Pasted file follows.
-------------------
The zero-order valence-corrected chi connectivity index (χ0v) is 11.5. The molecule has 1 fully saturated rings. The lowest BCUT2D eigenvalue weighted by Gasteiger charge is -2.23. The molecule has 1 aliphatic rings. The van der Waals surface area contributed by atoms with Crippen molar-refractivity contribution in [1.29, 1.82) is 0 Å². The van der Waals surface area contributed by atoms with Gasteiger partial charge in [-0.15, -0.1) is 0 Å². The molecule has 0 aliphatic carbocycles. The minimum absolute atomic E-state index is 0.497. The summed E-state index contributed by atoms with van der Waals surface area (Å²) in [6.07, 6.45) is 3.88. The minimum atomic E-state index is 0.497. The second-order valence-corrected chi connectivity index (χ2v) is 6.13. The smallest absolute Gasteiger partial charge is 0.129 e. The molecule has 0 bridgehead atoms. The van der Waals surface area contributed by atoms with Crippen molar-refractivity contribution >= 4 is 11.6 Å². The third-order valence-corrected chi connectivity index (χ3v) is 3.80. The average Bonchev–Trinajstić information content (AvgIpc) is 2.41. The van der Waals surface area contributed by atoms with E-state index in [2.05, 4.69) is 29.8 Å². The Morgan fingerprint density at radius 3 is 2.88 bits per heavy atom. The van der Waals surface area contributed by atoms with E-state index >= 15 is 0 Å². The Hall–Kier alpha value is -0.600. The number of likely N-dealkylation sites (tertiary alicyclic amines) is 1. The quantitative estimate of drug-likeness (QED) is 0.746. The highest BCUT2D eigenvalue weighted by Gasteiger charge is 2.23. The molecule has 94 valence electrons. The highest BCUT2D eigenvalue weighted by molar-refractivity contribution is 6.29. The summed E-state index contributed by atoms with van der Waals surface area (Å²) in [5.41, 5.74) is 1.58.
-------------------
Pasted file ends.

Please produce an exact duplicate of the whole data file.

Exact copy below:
The zero-order valence-corrected chi connectivity index (χ0v) is 11.5. The molecule has 1 fully saturated rings. The lowest BCUT2D eigenvalue weighted by Gasteiger charge is -2.23. The molecule has 1 aliphatic rings. The van der Waals surface area contributed by atoms with Crippen molar-refractivity contribution in [1.29, 1.82) is 0 Å². The van der Waals surface area contributed by atoms with Gasteiger partial charge in [-0.15, -0.1) is 0 Å². The molecule has 0 aliphatic carbocycles. The minimum absolute atomic E-state index is 0.497. The summed E-state index contributed by atoms with van der Waals surface area (Å²) in [6.07, 6.45) is 3.88. The minimum atomic E-state index is 0.497. The second-order valence-corrected chi connectivity index (χ2v) is 6.13. The smallest absolute Gasteiger partial charge is 0.129 e. The molecule has 0 bridgehead atoms. The van der Waals surface area contributed by atoms with Crippen molar-refractivity contribution >= 4 is 11.6 Å². The third-order valence-corrected chi connectivity index (χ3v) is 3.80. The average Bonchev–Trinajstić information content (AvgIpc) is 2.41. The van der Waals surface area contributed by atoms with E-state index in [2.05, 4.69) is 29.8 Å². The Morgan fingerprint density at radius 3 is 2.88 bits per heavy atom. The van der Waals surface area contributed by atoms with E-state index >= 15 is 0 Å². The Hall–Kier alpha value is -0.600. The number of likely N-dealkylation sites (tertiary alicyclic amines) is 1. The quantitative estimate of drug-likeness (QED) is 0.746. The highest BCUT2D eigenvalue weighted by Gasteiger charge is 2.23. The molecule has 94 valence electrons. The highest BCUT2D eigenvalue weighted by molar-refractivity contribution is 6.29. The summed E-state index contributed by atoms with van der Waals surface area (Å²) in [5.41, 5.74) is 1.58.